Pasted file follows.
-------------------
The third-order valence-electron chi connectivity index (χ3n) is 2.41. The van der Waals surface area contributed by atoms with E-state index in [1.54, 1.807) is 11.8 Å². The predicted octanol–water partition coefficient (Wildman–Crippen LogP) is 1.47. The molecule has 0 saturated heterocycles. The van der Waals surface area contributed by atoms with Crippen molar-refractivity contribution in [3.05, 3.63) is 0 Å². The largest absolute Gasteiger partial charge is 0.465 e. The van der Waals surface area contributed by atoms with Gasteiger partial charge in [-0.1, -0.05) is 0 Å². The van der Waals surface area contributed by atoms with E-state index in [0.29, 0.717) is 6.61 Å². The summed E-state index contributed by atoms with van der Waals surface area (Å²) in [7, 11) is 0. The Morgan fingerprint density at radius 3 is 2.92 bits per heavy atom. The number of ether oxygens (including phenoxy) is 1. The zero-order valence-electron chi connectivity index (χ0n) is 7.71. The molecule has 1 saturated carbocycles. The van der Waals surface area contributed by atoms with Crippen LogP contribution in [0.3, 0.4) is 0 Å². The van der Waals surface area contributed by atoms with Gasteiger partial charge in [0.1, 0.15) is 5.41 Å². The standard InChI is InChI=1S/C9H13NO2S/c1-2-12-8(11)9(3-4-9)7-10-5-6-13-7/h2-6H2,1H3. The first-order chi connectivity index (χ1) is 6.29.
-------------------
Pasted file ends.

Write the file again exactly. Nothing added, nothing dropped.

The third-order valence-electron chi connectivity index (χ3n) is 2.41. The van der Waals surface area contributed by atoms with E-state index in [1.54, 1.807) is 11.8 Å². The predicted octanol–water partition coefficient (Wildman–Crippen LogP) is 1.47. The molecule has 0 saturated heterocycles. The van der Waals surface area contributed by atoms with Crippen molar-refractivity contribution in [3.05, 3.63) is 0 Å². The largest absolute Gasteiger partial charge is 0.465 e. The van der Waals surface area contributed by atoms with Gasteiger partial charge in [-0.1, -0.05) is 0 Å². The van der Waals surface area contributed by atoms with E-state index in [0.29, 0.717) is 6.61 Å². The summed E-state index contributed by atoms with van der Waals surface area (Å²) in [7, 11) is 0. The Morgan fingerprint density at radius 3 is 2.92 bits per heavy atom. The number of ether oxygens (including phenoxy) is 1. The zero-order valence-electron chi connectivity index (χ0n) is 7.71. The molecule has 1 saturated carbocycles. The van der Waals surface area contributed by atoms with Crippen LogP contribution in [0.3, 0.4) is 0 Å². The van der Waals surface area contributed by atoms with Gasteiger partial charge in [0.1, 0.15) is 5.41 Å². The standard InChI is InChI=1S/C9H13NO2S/c1-2-12-8(11)9(3-4-9)7-10-5-6-13-7/h2-6H2,1H3. The first-order chi connectivity index (χ1) is 6.29.